> be' written, even if it can't write them.
> The second patch adds the recursion on '%v', it's very simple.
> The third patch is a sample net_printk() function which shows the
> recursion working on a handful of messages from net/socket.c ...
> void net_printk(char *level, char *fmt, ...) {
> va_list ap;
> va_start(ap, fmt);
> printk("%sNET: %v\n", level, fmt, ap);
> va_end(ap);
> }
> The only problem I've come up against so far is that actually using
> '%v' causes gcc to warn thusly:
> net/socket.c: In function ___net_printk___:
> net/socket.c:183: warning: unknown conversion type character ___v___ in format
> net/socket.c:183: warning: too many arguments for format
> I haven't been able to find any way to tell gcc that '%v' is actually
> alright and the alternative is to turn off printf format/argument
> checking which is also not desirable.
> To keep gcc quiet, the problem can be hacked around with another extension
> to '%p', however 2 arguments must be taken so the specifier would look
> like one of these:
> %pV%s ... printk("%s: %pV%s\n", "NET", args, fmt);
> %s%pV ... printk("%s: %s%pV\n", "NET", fmt, args);
> The former one is easier to parse because it won't upset %s parsing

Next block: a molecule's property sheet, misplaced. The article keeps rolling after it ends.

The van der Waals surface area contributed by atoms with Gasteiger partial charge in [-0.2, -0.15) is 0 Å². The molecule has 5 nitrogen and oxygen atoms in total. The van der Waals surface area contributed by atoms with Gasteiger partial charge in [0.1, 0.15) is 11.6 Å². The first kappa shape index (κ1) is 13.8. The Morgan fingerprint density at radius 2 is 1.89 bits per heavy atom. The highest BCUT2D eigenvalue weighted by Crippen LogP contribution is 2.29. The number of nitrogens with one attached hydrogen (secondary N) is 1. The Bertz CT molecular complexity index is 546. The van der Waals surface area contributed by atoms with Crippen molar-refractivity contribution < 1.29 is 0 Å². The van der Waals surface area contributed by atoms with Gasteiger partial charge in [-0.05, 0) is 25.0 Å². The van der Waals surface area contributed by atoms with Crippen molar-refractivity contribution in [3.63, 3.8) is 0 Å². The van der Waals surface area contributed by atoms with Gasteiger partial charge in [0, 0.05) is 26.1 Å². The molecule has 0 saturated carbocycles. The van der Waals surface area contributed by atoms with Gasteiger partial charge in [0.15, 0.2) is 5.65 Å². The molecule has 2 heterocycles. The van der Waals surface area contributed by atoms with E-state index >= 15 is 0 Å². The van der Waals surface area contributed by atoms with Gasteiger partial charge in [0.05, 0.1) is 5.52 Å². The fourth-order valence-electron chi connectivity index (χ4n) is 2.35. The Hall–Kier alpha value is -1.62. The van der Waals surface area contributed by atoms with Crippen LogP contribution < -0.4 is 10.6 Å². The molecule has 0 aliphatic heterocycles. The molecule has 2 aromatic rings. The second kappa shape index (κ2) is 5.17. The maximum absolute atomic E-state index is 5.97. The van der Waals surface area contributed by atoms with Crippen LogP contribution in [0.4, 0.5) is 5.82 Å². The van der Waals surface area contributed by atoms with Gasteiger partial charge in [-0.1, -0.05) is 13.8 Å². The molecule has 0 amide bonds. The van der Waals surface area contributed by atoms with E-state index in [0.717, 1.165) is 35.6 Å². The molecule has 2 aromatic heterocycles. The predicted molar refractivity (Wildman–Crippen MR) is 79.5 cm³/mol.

> but the arguments look bad. I prefer to see fmt first.
> Comments please,
> Nick.
> lib/vsprintf.c | 114 +++++++++++++++++++++++++++++++++++++++-----------------
> net/socket.c | 27 ++++++++++---


Tejun had a thing a while ago which was kinda intended to solve the
same problem. iirc his approach added a lot more code (bad), but
didn't go and add strange new semantics to printk.

Is this really a big enough problem to justify the effort?

We have a lot of trouble educating developers about core kernel
infrastructure, particularly new stuff. Many, perhaps most developers
will still go off and cheerily do local hacks. These go into the tree,
because the people who merge that code _do_ know about the
infrastructure, but they just merge stuff without looking at it.

IOW, for this to be halfway as useful as you expect, we need a
look-out-for-local-printk-hacks maintainer.